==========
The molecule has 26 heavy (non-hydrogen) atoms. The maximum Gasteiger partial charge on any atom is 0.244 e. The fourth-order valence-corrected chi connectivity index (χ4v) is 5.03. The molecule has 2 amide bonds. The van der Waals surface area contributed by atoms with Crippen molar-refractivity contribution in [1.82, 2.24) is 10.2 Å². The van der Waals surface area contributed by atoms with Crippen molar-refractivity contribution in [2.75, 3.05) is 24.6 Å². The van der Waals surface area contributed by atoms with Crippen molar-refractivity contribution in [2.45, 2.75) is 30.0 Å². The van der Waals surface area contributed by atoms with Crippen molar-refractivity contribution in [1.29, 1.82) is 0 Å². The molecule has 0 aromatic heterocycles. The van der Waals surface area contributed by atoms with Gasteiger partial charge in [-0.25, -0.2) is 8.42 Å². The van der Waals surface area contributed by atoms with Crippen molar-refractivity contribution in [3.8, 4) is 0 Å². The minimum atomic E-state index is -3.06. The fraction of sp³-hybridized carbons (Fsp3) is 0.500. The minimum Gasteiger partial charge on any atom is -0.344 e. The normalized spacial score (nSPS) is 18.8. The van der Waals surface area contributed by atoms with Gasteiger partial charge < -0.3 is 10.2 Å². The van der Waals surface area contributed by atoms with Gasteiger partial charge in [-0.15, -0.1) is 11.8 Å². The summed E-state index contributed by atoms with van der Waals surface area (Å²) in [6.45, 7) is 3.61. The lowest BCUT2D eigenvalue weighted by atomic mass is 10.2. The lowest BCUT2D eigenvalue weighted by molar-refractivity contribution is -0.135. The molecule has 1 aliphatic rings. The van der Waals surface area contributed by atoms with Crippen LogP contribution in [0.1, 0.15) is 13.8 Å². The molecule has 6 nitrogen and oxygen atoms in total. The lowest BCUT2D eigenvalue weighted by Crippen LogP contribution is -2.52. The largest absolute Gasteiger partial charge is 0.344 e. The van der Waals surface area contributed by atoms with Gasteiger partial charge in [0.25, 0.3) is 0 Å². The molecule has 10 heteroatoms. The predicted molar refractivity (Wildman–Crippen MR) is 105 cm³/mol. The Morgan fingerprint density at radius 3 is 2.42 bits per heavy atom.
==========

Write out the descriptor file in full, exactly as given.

The molecule has 26 heavy (non-hydrogen) atoms. The maximum Gasteiger partial charge on any atom is 0.244 e. The fourth-order valence-corrected chi connectivity index (χ4v) is 5.03. The molecule has 2 amide bonds. The van der Waals surface area contributed by atoms with Crippen molar-refractivity contribution in [1.82, 2.24) is 10.2 Å². The van der Waals surface area contributed by atoms with Crippen molar-refractivity contribution in [2.75, 3.05) is 24.6 Å². The van der Waals surface area contributed by atoms with Crippen molar-refractivity contribution in [2.45, 2.75) is 30.0 Å². The van der Waals surface area contributed by atoms with Crippen molar-refractivity contribution in [1.29, 1.82) is 0 Å². The molecule has 0 aromatic heterocycles. The van der Waals surface area contributed by atoms with Gasteiger partial charge in [-0.25, -0.2) is 8.42 Å². The van der Waals surface area contributed by atoms with Crippen molar-refractivity contribution in [3.8, 4) is 0 Å². The minimum atomic E-state index is -3.06. The fraction of sp³-hybridized carbons (Fsp3) is 0.500. The minimum Gasteiger partial charge on any atom is -0.344 e. The normalized spacial score (nSPS) is 18.8. The van der Waals surface area contributed by atoms with Gasteiger partial charge < -0.3 is 10.2 Å². The van der Waals surface area contributed by atoms with Gasteiger partial charge in [-0.15, -0.1) is 11.8 Å². The summed E-state index contributed by atoms with van der Waals surface area (Å²) in [6.45, 7) is 3.61. The lowest BCUT2D eigenvalue weighted by atomic mass is 10.2. The lowest BCUT2D eigenvalue weighted by molar-refractivity contribution is -0.135. The molecule has 1 aliphatic rings. The van der Waals surface area contributed by atoms with Crippen LogP contribution in [0.1, 0.15) is 13.8 Å². The molecule has 6 nitrogen and oxygen atoms in total. The lowest BCUT2D eigenvalue weighted by Crippen LogP contribution is -2.52. The largest absolute Gasteiger partial charge is 0.344 e. The van der Waals surface area contributed by atoms with Gasteiger partial charge in [0.25, 0.3) is 0 Å². The molecule has 10 heteroatoms. The predicted molar refractivity (Wildman–Crippen MR) is 105 cm³/mol. The Morgan fingerprint density at radius 3 is 2.42 bits per heavy atom.